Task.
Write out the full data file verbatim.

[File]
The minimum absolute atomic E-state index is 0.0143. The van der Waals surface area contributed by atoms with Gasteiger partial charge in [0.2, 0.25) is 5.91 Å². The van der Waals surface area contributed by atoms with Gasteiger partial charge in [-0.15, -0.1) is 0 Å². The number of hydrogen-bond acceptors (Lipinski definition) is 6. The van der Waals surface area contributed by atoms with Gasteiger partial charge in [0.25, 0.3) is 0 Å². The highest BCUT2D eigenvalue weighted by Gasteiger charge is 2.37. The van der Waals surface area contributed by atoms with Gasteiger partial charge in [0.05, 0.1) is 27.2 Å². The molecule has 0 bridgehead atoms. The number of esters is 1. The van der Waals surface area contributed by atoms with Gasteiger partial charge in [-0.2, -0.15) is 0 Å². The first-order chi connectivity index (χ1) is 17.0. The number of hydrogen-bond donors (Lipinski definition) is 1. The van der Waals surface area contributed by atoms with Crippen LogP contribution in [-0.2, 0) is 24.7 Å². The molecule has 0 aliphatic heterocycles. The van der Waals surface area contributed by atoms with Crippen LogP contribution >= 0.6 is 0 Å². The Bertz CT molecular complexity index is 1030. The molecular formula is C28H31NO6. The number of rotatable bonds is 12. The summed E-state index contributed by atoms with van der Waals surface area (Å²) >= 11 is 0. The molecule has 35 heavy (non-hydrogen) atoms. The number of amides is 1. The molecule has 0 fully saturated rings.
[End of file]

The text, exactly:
The minimum absolute atomic E-state index is 0.0143. The van der Waals surface area contributed by atoms with Gasteiger partial charge in [0.2, 0.25) is 5.91 Å². The van der Waals surface area contributed by atoms with Gasteiger partial charge in [-0.15, -0.1) is 0 Å². The number of hydrogen-bond acceptors (Lipinski definition) is 6. The van der Waals surface area contributed by atoms with Gasteiger partial charge in [0.25, 0.3) is 0 Å². The highest BCUT2D eigenvalue weighted by Gasteiger charge is 2.37. The van der Waals surface area contributed by atoms with Gasteiger partial charge in [0.05, 0.1) is 27.2 Å². The molecule has 0 bridgehead atoms. The number of esters is 1. The van der Waals surface area contributed by atoms with Gasteiger partial charge in [-0.2, -0.15) is 0 Å². The first-order chi connectivity index (χ1) is 17.0. The number of hydrogen-bond donors (Lipinski definition) is 1. The van der Waals surface area contributed by atoms with Crippen LogP contribution in [-0.2, 0) is 24.7 Å². The molecule has 0 aliphatic heterocycles. The van der Waals surface area contributed by atoms with Crippen LogP contribution >= 0.6 is 0 Å². The Bertz CT molecular complexity index is 1030. The molecular formula is C28H31NO6. The number of rotatable bonds is 12. The summed E-state index contributed by atoms with van der Waals surface area (Å²) >= 11 is 0. The molecule has 35 heavy (non-hydrogen) atoms. The number of amides is 1. The molecule has 0 fully saturated rings.